Concerns on Italy stayed on the back burner during the first half of Europe's cash equity session. This widened focus back out to the likely impact of the increasingly fractious U.S.-China trade dispute ahead Friday payrolls data that will be critical for the dollar.
Milan’s FTSE MIB was up almost a percentage point as investors sought out further bargains following a 13% decline between 7-29 May. The Italian index outshone fair gains by London’s FTSE 100 and indices in Paris, Madrid, Lisbon, and Zurich. Germany’s index was among exceptions, on the back foot partly due to the euro’s bounce. The single currency’s recent drubbing provided underlying support for Europe’s robust exporters, including giant carmakers like VW, Daimler and BMW. These auto names were a drag on Thursday, on reports the White House was turning anti-trade ire on German luxury car imports. Still, so far, the global trading day has supported a revival of risk appetite, with easing tensions across debt and equity markets lifting MSCI's 14-country Asia Pacific index up 0.6% from Wednesday's two-month low, and Japan's Nikkei up 0.8%.
China snaps after U.S. threat
China was both a source of firmer sentiment and again a key component of the main sticking point that has dragged global shares for six months. In a sudden change of tack, the world’s second-largest economy adopted a more aggressive tone on trade matters, saying it said it would take “resolute and resourceful” measures in the event of “arbitrary and reckless” acts by the U.S. The comments were made in response to the White House noting it might still deploy threatened tariffs on $50bn in Chinese imports. U.S. officials arrived in Beijing on Wednesday for talks ahead of a visit by Commerce Secretary Wilbur Ross on 2-4 June. Whilst there are no signs talks could be cancelled, investors are likely to keep chalking up pre-summit spats as part of the negotiation process. Additionally, the slow burning U.S.-China conflict has done little harm to China’s export-led manufacturing base, which grew at the fastest pace in 8 months during May, above forecasts. Scepticism that such strength is sustainable is brewing though.
Patience in Italy
Correctly, or not, the lack of news from Italy was interpreted as good news. Attempts to rekindle government-forming efforts remained protracted. The leader of one half of the would-be coalition, the Northern League’s Matteo Salvini, said he would “seriously consider” an offer from his 5-Star counterpart, Luigi Di Maio to restart talks. A private meeting has been reported. A fresh election could be avoided. Both head of state and interim PM have signalled willingness to allow the parties more time to reach agreement. In turn, 5-Star/League have dropped a contentious nomination for economy minister. The atmosphere of compromise has increased the market’s patience, and reduced alarm. Realistically, risk aversion could return in a flash if the nascent government returns to confrontational rhetoric on the euro or policies that could widen Italy’s 132% debt/GDP ratio.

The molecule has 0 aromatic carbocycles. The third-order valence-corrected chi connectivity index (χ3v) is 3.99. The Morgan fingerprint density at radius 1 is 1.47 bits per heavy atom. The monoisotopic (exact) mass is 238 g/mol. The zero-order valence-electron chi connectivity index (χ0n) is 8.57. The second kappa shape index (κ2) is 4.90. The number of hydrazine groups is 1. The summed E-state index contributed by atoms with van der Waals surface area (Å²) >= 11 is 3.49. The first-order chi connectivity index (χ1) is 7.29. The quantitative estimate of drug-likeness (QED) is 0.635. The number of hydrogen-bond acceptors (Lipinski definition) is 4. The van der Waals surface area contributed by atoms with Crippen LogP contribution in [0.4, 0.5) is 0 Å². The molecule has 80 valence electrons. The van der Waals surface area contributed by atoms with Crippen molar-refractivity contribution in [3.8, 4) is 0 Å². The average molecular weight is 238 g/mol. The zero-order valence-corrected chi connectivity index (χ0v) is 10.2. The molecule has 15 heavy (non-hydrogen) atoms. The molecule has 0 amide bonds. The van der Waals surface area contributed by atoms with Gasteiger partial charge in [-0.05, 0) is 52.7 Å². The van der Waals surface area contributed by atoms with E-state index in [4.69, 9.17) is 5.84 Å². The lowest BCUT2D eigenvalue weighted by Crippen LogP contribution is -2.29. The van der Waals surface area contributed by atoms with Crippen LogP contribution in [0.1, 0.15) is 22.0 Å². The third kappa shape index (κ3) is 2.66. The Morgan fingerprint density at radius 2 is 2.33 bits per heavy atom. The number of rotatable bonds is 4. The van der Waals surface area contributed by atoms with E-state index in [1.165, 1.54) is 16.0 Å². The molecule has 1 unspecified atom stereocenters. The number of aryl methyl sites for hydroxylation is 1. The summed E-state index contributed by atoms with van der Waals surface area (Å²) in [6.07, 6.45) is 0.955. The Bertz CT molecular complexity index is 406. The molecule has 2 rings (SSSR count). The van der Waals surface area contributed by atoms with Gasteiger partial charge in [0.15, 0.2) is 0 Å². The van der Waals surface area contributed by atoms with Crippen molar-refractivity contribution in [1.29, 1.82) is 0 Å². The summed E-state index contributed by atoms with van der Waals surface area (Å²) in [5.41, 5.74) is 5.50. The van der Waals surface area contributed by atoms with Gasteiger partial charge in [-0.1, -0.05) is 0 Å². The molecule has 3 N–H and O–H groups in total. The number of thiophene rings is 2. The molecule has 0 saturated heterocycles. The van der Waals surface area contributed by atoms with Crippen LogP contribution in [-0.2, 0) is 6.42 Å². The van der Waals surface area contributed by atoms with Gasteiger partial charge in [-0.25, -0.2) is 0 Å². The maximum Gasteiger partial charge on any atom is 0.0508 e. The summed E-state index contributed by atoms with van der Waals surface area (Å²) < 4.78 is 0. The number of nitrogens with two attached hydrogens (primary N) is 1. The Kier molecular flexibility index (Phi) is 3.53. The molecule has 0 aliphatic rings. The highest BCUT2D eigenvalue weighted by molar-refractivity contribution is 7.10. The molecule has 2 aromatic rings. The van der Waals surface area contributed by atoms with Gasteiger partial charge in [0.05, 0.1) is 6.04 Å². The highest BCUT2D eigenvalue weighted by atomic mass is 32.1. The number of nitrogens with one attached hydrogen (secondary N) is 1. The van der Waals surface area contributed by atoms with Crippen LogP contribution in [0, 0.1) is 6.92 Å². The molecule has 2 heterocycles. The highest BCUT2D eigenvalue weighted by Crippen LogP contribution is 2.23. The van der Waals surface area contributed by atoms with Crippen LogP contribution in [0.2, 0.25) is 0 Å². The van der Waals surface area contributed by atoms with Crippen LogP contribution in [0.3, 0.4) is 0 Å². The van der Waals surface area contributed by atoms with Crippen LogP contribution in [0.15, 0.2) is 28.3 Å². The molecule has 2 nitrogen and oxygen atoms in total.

Euro resilient like data
The euro as a proxy of Europe-predicated risk has been appropriately resilient against the backdrop of the rebound in that region’s markets. Trading 19 pips higher at $1.1681 at the time of writing, it had in fact drifted off a high of $1.1724, bested by resistance observed at $1.1715. Still, the ECB’s path to an end of QE this year is clearer after firmer than forecast inflation data around the region this week, including from Italy. European PMI data out on Thursday also backed signs of resilience, reducing concerns over faltering economic readings from the last few months.
An ex-rally theme for the dollar was also evident in sterling. GBP/USD’s break above $1.33 now looks clean. The level was crystal clear resistance in September and November and support just before the pound catapulted to post-referendum highs earlier this year. A daily close above $1.33 would go a long way to improving sterling’s upside prospects. The first in a coming stream of UK PMI releases on Friday will help point the way for sterling.
Against the yen, dollar trading was more ambivalent. Japan’s currency was on the back foot against sterling, though slightly to the better side of the greenback. However, signs that the bias was still lower for USD/JPY included that its bounce earlier this week stalled on Wednesday at 109.82. The dollar is still set for a second weekly decline vs. the yen.
Fed inflation gauge focus
With holidays having messed up the usual pre-payrolls release agenda, customary ISM data that typically precede the U.S.’s monthly employment report have been delayed. The Institute for Supply Management’s manufacturing index will follow Friday’s NFP release, whilst the ISM’s service sector gauge will be out next week. That leaves the remaining watch for Thursday on a deeper dive into Wednesday’s weak quarterly Personal Consumption Expenditure print. The key Core PCE index is forecast to fall in line with the broader snapshot by ticking down to 0.1% growth for April, from 0.2% in March.
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